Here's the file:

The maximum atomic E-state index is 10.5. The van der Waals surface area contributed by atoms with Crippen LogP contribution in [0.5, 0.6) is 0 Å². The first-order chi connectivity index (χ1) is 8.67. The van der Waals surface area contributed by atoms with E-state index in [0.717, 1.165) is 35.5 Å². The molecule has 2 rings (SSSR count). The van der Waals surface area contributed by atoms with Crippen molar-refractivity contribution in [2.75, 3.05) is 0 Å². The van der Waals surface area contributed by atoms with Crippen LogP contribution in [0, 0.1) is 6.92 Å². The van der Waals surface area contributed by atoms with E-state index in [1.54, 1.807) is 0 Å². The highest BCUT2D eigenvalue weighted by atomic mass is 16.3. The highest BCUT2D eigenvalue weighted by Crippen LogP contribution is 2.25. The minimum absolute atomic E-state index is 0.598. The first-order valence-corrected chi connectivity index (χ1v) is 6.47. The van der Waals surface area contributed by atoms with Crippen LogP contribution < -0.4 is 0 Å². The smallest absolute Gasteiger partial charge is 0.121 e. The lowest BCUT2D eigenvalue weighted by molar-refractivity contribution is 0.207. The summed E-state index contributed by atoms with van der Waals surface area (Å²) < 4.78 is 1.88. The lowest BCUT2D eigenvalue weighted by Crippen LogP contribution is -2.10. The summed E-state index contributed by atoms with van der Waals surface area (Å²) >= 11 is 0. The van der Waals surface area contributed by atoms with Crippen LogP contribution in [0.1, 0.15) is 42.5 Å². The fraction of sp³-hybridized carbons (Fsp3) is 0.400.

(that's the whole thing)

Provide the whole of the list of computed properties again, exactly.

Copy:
The maximum atomic E-state index is 10.5. The van der Waals surface area contributed by atoms with Crippen LogP contribution in [0.5, 0.6) is 0 Å². The first-order chi connectivity index (χ1) is 8.67. The van der Waals surface area contributed by atoms with E-state index in [0.717, 1.165) is 35.5 Å². The molecule has 2 rings (SSSR count). The van der Waals surface area contributed by atoms with Crippen molar-refractivity contribution in [2.75, 3.05) is 0 Å². The van der Waals surface area contributed by atoms with Crippen LogP contribution in [0, 0.1) is 6.92 Å². The van der Waals surface area contributed by atoms with E-state index in [1.54, 1.807) is 0 Å². The highest BCUT2D eigenvalue weighted by atomic mass is 16.3. The highest BCUT2D eigenvalue weighted by Crippen LogP contribution is 2.25. The minimum absolute atomic E-state index is 0.598. The first-order valence-corrected chi connectivity index (χ1v) is 6.47. The van der Waals surface area contributed by atoms with Crippen LogP contribution < -0.4 is 0 Å². The smallest absolute Gasteiger partial charge is 0.121 e. The lowest BCUT2D eigenvalue weighted by molar-refractivity contribution is 0.207. The summed E-state index contributed by atoms with van der Waals surface area (Å²) < 4.78 is 1.88. The lowest BCUT2D eigenvalue weighted by Crippen LogP contribution is -2.10. The summed E-state index contributed by atoms with van der Waals surface area (Å²) >= 11 is 0. The van der Waals surface area contributed by atoms with Crippen LogP contribution in [0.1, 0.15) is 42.5 Å². The fraction of sp³-hybridized carbons (Fsp3) is 0.400.